Monday, October 13, 2014

Copenhagen

"Copenhagen" is kind of a generic name for a movie. Is it about tobacco? Denmark? That Danny Kaye song? Who knows?

Having seen it, I can tell you it's none of those things. Though it does take place in Denmark, and makes a pretty good travelogue for that fair city.

This is the story of William, a major league jerk who has traveled to Copenhagen with his pal, Jeremy, in order to find his grandfather. Jeremy, unfortunately, has brought his girlfriend along. This puts William in a bad mood: He doesn't like her; it was supposed to be a guy's trip; the impression we get also is that William has delayed this trip, for some reason, on Jeremy's behalf (perhaps) for ten years—maybe so that they could do it together? And now, his fianceé's presence is putting a damper on the proceedings.

Not the least because William wants to tomcat around. He's really, really a jerk. Which, of course, is no barrier to appealing to the fairer sex. Things take a turn for the jerkier when William hits on Jeremy's fianceé. This leads to Jeremy and fiancee splitting for London, leaving the Jerk to jerk around Jerkenhagen.

Actually, that's not fair. Copenhagen does not seem especially jerky.

A young waitress spills coffee on his documentation, which Jerkstein hasn't made any copies of, and which erases his grandfather's address. But she saw it enough to read the address. And by twists and jerks, this movie turns into a buddie/road picture with William The Jerk and Effy The Fair.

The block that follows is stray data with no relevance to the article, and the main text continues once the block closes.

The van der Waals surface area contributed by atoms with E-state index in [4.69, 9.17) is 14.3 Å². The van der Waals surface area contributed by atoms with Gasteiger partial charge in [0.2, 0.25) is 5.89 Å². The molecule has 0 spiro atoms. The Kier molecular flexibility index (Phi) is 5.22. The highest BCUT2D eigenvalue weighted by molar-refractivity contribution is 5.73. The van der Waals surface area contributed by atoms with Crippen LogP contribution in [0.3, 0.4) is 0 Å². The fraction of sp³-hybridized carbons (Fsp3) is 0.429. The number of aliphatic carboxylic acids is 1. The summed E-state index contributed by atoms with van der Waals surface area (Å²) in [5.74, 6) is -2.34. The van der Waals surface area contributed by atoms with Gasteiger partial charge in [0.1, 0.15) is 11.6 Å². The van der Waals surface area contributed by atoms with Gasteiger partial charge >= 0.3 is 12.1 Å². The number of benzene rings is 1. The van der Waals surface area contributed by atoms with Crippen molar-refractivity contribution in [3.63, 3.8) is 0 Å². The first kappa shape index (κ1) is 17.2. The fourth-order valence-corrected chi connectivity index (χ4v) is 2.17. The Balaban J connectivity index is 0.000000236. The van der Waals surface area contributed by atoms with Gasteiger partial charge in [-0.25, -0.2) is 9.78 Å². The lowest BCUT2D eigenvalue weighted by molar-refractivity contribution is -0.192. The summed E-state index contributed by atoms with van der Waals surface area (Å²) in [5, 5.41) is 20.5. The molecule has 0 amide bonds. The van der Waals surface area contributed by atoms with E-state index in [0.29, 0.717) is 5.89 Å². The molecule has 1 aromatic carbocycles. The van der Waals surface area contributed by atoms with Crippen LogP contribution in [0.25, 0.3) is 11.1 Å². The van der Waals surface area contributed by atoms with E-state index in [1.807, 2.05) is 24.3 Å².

You might think I'm exaggerating the jerkiness here, but I'm not. It's important because William The Jerk begins to have feelings for Effy The Fair. Real ones. She brings an energy to his existence that he seems barely aware can exist, not just showing him around the city but, essentially, showing him that he doesn't have to be a jerk all the damn time.

I'm not sure how you say "kleines problem" in Danish, but there is a little problem here, and that is that Effy is young. Younger than William. Young enough to give William second thoughts about being with her physically.

Younger than that, even. No, still younger.

Surprisingly this movie works: I think this is precisely because it is not Lolita. Effy is a young girl, but she's not precocious. She acts her age the whole time. It's just that William is so incredibly immature—and also, one suspects, deprived of that stretch of childhood that Effy is in—that she's practically someone he can look up to.

And Effy, who never knew her father and was raised by a single mother who has trouble holding on to her jerky boyfriends, well, that's almost too clichéd for words, but cliché because it's sadly true.

This aspect is kind of depressing, because it's just so common. Broken families are so much the norm, we don't even call them that anymore. Normal, intact, nuclear families are fodder for horror films now. (Oh, they look normal...)

Anyway, the Boy and I liked it. Good characters. Believable situations (sadly). Adequate resolution wherein the characters evolve, and we see them in a new light. Solid drama.

Freshman feature from writer/director Mark Raso. Starring Gethin Anthony (known to me only as Reny Baratheon from "Game of Thrones", and the only person in the film I knew) as The Jerk, and Frederikke Dahl Hansen, who pulled off playing younger quite expertly.

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